• Do not marry close relatives – vs. 6-18
  • No sexual relations during menstruation – v. 19
  • Do not engage in same-sex acts – v. 22

Alright, as I said, some of this is never really talked about, but this is God’s will for our lives. As the letter said, “It has seemed good to the Holy Spirit and to us (the apostles and elders)” – Acts 15:28. It really doesn’t get any clearer than that.

Why these three items?

It’s because they teach a ‘creation righteousness’ that is not Jewish specific, but applies to all people, everywhere.

  • Why can’t we eat food sacrificed to idols? Because God is our Creator and we are to have no participation with idolatry or false gods, including idol food. This applies to everyone, since God created everyone.
  • Why can’t we eat blood? Because the life is in the blood, (Leviticus 17) and the life belongs to the Creator. Originally God only allowed a vegetarian diet. God gave Noah permission to eat meat, but then only without the blood (Genesis 9:4). So this command applies to all the children of Noah; that is, to all people.
  • Why can’t we engage in sexual immorality? Because our Creator has established the boundaries of sexual behavior. And as the end of Leviticus 18 makes clear, Gentiles are held accountable to these boundaries. The Canaanites were judged, in part, for the sexual immorality described in Leviticus 18. These boundaries apply to all people.

Finally, what about Paul and the Apostolic Decree?

Well, he was there, he shared, and he supported the Decree – which, in fact, vindicated his position. Act 16:4 says, “As Paul and Timothy went on their way through the cities, they delivered to them for observance the decisions that had been reached by the apostles and elders who were in Jerusalem.”

He supported the specifics of the Decree. Now, there is no discussion of eating blood in Paul or anywhere else in the New Testament, other than Acts 15. But on the issue of idol food, Paul taught his people not to knowingly eat food sacrificed to idols – I Corinthians 10:14-22. (See also Revelation 2:20). And on the issue of sexual immorality, numerous examples could be given. Here are two: no incest (I Corinthians 5:1) and no same-sex behavior (I Corinthians 6:9-11).

He also supported the general principle of the Decree. This gets us back to the big picture level. All were to follow Jesus’ teaching and example as Christians, and then according to the Apostolic Decree:

  • Jewish Christians continued to keep the Law of Moses (Acts 21:20-24)
  • And Gentile Christians were only to keep the three essentials from the Law (Acts 21:25)

Paul affirms this in I Corinthians 7:17-20:

“Let each of you lead the life that the Lord has assigned, to which God called you. This is my rule in all the churches. Was anyone at the time of his call already circumcised? Let him not seek to remove the marks of circumcision. Was anyone at the time of his call uncircumcised? Let him not seek circumcision. Circumcision is nothing, and uncircumcision in nothing; but obeying the commandments of God is everything. Let each of you remain in the condition in which you were called.”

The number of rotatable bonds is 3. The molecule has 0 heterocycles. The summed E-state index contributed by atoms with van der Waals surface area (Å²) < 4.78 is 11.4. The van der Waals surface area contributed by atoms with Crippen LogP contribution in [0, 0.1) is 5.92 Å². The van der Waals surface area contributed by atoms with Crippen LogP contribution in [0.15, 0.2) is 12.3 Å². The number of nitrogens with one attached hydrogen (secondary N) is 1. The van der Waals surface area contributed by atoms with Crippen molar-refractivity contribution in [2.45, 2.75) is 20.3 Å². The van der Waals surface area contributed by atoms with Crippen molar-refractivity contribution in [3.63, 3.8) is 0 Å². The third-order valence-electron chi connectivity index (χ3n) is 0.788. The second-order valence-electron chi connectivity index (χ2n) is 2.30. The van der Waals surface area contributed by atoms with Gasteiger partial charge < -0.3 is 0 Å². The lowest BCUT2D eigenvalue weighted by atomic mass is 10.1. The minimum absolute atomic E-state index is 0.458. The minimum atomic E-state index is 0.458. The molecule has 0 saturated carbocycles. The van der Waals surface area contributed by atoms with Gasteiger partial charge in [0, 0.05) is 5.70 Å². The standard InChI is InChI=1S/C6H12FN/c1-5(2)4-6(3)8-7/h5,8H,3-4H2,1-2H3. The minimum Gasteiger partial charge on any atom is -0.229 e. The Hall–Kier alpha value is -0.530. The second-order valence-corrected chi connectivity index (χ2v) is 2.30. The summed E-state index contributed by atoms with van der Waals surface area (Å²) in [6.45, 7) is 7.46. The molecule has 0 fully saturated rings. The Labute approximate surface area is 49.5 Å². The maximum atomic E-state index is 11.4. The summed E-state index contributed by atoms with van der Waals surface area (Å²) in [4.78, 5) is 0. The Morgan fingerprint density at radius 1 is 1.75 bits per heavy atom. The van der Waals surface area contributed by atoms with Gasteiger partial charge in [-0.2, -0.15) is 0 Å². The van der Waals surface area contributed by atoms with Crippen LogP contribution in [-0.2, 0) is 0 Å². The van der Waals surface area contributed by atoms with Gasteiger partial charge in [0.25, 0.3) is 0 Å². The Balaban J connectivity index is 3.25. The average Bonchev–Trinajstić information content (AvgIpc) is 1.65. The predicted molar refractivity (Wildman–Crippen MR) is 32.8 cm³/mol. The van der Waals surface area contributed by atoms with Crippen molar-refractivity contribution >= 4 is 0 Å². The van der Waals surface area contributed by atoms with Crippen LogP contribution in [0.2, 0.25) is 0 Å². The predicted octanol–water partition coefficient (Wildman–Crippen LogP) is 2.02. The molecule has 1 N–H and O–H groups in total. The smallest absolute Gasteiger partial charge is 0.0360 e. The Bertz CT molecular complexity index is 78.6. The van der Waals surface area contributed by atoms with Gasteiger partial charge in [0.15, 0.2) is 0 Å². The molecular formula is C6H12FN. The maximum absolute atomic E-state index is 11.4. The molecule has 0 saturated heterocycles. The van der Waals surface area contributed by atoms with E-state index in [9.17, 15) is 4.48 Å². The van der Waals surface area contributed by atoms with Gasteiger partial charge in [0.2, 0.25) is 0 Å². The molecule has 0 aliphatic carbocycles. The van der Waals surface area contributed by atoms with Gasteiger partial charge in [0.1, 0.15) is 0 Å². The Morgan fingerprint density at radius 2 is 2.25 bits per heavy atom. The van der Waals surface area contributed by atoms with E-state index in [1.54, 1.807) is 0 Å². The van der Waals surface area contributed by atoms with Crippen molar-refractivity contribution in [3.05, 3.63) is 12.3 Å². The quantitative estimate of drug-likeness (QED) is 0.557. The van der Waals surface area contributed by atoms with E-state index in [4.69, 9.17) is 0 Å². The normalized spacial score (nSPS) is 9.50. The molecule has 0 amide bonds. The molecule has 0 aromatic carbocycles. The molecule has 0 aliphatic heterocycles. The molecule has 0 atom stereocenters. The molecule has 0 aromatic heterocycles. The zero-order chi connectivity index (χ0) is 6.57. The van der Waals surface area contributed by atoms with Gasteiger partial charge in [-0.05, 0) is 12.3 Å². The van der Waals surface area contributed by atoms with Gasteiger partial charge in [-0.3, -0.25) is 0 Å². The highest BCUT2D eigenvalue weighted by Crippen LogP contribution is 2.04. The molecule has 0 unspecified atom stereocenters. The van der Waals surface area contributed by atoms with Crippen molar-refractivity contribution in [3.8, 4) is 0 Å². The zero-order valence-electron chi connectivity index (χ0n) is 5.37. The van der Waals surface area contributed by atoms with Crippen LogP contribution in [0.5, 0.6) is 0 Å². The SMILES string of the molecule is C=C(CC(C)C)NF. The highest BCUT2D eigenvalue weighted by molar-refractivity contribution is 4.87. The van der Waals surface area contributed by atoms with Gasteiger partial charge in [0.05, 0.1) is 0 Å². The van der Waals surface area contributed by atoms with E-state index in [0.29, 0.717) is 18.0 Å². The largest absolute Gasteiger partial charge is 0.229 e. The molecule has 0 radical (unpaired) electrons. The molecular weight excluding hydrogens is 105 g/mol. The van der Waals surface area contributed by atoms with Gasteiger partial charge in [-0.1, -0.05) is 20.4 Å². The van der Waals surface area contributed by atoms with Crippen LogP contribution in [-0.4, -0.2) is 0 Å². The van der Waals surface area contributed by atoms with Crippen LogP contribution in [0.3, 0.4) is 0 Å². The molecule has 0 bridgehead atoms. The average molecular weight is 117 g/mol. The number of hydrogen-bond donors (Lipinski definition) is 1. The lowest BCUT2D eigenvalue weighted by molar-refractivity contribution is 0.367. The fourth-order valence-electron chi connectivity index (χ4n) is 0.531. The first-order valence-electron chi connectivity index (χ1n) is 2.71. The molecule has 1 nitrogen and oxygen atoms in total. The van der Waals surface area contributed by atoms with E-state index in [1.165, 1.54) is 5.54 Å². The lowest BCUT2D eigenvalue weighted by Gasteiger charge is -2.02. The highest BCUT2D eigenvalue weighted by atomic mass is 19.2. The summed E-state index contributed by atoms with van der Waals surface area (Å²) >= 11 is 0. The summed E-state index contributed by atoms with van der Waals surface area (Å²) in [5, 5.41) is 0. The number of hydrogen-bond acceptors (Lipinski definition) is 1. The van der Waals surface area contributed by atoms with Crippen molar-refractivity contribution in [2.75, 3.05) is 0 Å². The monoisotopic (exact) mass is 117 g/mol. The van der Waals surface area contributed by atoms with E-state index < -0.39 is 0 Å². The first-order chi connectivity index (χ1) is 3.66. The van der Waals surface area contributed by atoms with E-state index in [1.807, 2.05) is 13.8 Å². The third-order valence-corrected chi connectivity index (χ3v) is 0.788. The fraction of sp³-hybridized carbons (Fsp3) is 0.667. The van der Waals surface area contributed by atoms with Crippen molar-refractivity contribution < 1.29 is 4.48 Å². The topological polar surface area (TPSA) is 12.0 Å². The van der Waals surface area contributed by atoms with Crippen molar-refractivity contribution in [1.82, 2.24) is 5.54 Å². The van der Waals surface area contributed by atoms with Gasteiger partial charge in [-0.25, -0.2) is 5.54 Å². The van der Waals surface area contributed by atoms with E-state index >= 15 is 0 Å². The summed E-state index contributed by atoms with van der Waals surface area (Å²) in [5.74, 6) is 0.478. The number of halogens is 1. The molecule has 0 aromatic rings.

He is saying, if you are a practicing Jew when you become a follower of Jesus, don’t give up your observance of the Law; don’t remove the marks of circumcision. But, if you are a Gentile when you become a follower of Jesus, don’t seek to start obeying the Law of Moses; don’t seek circumcision (at least not as a means of salvation).

Remain in the condition in which you were called, when you were saved. The Jew remains a Jew, the Gentile remains a Gentile. Just make sure, whether Jew or Gentile, that you are obeying God; that you are following Jesus’ teaching and example.

This is the mystery of God, according to Paul, that was hidden from the foundation of the world (Ephesians 3:1-6).

God has chosen to put together both Jews and Gentiles as the people of God.

  • Gentiles should not be forced to become Jews, which is what Paul fought.
  • And Jews should not be forced to be Gentiles, which is pretty much what has happened ever since the time of Paul.

Both Jews and Gentiles come together in Christ as one, on an equal footing.

____________

A footnote: The teaching of the decree was followed in Gentile churches for centuries as is evidenced in various church manuals and other writings:

  • No idol food: Didache 6:3; Apostolic Constitutions 7:2:21.
  • No eating blood: Irenaeus Fragments xiii; Tertullian Apology 9; Apostolic Constitutions 7:2:20.
  • No sexual immorality: The Apostolic Tradition 16:20; Apostolic Constitutions 6:5:28 forbids same-sex practice, intercourse during menstruation, etc. and appeals to Leviticus 18.

For an earlier version of this teaching – Should Christians Obey the Law of Moses

For a version of this teaching that focuses on sexual immorality and in particular same-sex practice – The voice of the Spirit and the Jersusalem Council on same-sex practice

William Higgins